Cybercriminals are exploiting the COVID-19 pandemic to carry out highly advanced cyberattacks on many industries and companies of different sizes.
During the first six months of 2020, several Fortune 500 businesses became victims of major data breaches, after which hackers were able to sell account credentials and sensitive data, as well as confidential and financial records of these organizations.
Here are some examples of high-profile data breaches in 2020 and what can be learned from them.
Credential Theft – easyJet
The UK-based low-cost airline easyJet announced that cybercriminals had stolen data records of 9 million customers. With Europe’s strict GDPR rules, companies that breach data protection regulations could be in for some eye-watering penalties. The law firm PGMBM filed a class action lawsuit on behalf of the affected easyJet customers for $23 billion (£18bn).
In addition to the 9 million easyJet customers who had their personal details compromised, 2,200 also had their credit card details exposed, compounding the potential damage.
While easyJet promptly reported the matter to the Information Commissioner’s Office and other regulatory authorities, critics have claimed that the low-cost airline was slow to inform its customers about the breach, with some customers not finding out about it for up to 4 months after the events.
Phishing Attack – Twitter
On July 15, a tweet was shared on a number of high-profile accounts, including Barack Obama’s, Joe Biden’s, Bill Gates’s, and Elon Musk’s. “I’m giving back to the community. All bitcoin sent to the address below will be sent back doubled! If you send $1000, I will send back $2000. Only doing this for 30 minutes.” The tweet reached more than 350 million people and resulted in the recovery of $121,000 (£86,800) bitcoin in stolen “donations” within hours.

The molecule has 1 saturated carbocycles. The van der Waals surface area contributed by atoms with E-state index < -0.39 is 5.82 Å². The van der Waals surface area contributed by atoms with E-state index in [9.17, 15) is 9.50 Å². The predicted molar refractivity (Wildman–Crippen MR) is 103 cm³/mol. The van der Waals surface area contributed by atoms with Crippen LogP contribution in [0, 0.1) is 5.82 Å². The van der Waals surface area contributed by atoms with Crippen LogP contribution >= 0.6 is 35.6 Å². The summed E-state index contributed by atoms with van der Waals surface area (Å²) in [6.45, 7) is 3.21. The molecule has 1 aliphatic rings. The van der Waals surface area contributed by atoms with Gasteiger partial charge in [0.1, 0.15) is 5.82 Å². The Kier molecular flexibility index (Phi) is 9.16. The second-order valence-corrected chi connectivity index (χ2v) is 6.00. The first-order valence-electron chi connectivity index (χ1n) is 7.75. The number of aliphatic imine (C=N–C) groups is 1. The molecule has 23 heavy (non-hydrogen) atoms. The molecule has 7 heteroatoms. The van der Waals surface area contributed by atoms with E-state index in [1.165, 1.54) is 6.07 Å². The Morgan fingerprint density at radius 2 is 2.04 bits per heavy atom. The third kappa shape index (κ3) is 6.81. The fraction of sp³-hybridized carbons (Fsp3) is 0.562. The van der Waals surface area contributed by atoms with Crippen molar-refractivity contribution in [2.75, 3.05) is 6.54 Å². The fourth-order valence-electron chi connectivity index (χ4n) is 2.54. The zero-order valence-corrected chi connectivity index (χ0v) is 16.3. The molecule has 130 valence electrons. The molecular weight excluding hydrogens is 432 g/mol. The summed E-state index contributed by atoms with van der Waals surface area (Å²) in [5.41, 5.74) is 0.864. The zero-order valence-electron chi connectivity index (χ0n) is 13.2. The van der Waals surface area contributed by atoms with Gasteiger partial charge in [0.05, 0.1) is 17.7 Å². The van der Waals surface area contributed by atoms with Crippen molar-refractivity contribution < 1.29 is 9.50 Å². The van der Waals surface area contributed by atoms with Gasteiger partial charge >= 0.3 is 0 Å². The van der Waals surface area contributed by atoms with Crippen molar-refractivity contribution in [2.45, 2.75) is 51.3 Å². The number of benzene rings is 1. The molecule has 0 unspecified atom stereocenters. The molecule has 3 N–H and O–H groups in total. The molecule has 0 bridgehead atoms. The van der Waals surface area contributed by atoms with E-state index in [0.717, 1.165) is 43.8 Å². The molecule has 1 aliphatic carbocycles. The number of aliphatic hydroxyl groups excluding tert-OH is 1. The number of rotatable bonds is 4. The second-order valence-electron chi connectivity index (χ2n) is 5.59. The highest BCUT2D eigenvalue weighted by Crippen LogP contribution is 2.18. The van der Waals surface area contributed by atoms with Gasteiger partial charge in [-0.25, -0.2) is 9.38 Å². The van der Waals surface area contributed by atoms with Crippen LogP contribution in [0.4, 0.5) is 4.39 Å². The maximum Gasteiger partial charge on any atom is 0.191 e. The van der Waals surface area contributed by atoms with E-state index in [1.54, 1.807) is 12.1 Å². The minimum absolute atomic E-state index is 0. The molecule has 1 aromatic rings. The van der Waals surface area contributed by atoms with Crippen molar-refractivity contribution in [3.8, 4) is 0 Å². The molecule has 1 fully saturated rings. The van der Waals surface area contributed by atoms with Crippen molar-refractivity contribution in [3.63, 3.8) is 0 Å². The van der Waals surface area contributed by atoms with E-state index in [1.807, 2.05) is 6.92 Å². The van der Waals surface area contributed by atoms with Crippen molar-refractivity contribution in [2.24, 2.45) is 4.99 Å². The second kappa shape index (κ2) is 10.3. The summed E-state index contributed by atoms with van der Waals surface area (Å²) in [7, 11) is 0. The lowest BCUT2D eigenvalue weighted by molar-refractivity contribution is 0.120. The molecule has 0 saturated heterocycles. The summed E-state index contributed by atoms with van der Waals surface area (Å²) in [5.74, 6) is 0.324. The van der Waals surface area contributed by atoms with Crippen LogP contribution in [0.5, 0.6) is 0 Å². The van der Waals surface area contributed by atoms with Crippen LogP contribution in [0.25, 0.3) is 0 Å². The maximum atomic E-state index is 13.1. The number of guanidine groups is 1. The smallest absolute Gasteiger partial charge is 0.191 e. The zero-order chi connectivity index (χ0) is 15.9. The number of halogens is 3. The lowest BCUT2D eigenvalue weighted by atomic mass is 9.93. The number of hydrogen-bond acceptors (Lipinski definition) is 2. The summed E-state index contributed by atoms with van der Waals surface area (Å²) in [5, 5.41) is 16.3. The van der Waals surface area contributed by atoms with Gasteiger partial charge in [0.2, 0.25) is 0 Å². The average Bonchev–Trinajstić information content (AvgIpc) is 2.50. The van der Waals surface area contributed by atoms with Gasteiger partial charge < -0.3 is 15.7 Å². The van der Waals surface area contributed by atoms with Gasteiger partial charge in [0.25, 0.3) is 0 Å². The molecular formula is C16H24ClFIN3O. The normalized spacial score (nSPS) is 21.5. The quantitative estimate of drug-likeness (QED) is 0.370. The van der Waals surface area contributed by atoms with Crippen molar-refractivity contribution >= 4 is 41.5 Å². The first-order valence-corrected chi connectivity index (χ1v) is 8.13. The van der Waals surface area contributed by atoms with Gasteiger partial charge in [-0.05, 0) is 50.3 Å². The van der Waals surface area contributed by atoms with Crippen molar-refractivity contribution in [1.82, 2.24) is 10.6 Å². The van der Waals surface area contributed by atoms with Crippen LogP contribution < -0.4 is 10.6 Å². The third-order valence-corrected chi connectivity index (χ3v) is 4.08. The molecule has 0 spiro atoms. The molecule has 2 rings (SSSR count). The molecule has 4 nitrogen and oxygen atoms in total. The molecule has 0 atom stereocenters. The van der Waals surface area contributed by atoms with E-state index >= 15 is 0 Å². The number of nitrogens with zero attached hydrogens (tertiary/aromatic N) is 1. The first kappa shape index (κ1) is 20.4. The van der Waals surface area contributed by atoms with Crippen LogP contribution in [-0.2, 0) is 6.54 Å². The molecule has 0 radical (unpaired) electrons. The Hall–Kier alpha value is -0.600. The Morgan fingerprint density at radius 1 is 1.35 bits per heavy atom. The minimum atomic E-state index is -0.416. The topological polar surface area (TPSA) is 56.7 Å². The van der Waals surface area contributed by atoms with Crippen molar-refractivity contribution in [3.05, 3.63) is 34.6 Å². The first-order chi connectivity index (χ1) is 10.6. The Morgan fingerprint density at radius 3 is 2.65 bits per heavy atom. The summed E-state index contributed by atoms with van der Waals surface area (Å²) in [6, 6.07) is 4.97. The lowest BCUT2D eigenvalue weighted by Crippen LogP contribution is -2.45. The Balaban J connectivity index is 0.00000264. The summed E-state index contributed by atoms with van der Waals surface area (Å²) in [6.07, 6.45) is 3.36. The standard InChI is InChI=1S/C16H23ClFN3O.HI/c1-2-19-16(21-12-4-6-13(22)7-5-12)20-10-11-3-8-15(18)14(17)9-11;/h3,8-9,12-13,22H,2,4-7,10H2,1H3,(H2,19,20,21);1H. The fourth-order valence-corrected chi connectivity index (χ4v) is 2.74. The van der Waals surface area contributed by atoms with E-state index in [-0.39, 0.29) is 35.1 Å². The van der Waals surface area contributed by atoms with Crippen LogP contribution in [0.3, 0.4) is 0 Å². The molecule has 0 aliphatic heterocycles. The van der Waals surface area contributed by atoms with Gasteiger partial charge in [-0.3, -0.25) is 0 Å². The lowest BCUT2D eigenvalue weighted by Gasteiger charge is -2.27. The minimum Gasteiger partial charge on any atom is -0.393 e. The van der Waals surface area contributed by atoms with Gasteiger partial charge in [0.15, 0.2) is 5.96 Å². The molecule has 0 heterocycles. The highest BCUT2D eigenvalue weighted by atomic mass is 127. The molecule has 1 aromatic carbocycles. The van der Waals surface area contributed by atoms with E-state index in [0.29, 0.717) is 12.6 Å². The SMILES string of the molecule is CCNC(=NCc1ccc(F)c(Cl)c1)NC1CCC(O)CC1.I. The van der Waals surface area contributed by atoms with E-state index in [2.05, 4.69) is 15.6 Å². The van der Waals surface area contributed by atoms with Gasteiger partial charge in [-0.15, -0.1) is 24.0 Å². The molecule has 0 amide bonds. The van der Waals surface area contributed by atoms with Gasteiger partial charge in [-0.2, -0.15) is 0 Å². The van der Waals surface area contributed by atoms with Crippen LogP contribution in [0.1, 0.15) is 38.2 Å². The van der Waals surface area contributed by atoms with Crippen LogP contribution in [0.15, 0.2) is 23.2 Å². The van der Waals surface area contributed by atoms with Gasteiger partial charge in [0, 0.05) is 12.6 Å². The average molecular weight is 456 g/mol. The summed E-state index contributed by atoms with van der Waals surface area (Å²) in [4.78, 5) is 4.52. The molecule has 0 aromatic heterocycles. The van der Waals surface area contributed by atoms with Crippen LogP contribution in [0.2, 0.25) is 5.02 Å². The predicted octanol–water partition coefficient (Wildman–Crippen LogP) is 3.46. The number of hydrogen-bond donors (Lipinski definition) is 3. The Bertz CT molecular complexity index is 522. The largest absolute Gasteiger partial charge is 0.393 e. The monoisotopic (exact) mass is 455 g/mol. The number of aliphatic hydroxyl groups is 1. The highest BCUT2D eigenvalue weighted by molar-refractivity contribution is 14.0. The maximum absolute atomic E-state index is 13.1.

As Twitter announced later, “This attack relied on a significant and concerted attempt to mislead certain employees and exploit human vulnerabilities to gain access to our internal systems.”
The company described it as a case of “social engineering,” where a hacker uses psychological manipulation to trick someone into giving away their login credentials or other sensitive information.
Credentials Hack – Zoom
In the first week of April 2020, more than 500,000 stolen Zoom passwords were reported to be available for sale on the dark web, concerning many of the millions of brand-new users of the application. Some of the credentials were given away for free, while others were sold for as little as a penny each. The credentials each contained the username, password, registered email address, host key, and personal meeting URL. Such data gives a malicious actor access not just to the account, but to the contents of any meetings it might have either hosted or been a part of. So, in terms of the leaked private or confidential information, the total number of impacted users is probably far greater than the number of accounts for sale.
Social Engineering Attack – Marriott
In March 2020, the Marriott Hotel Group suffered a huge data breach, which compromised the records of 5.2 million hotel guests.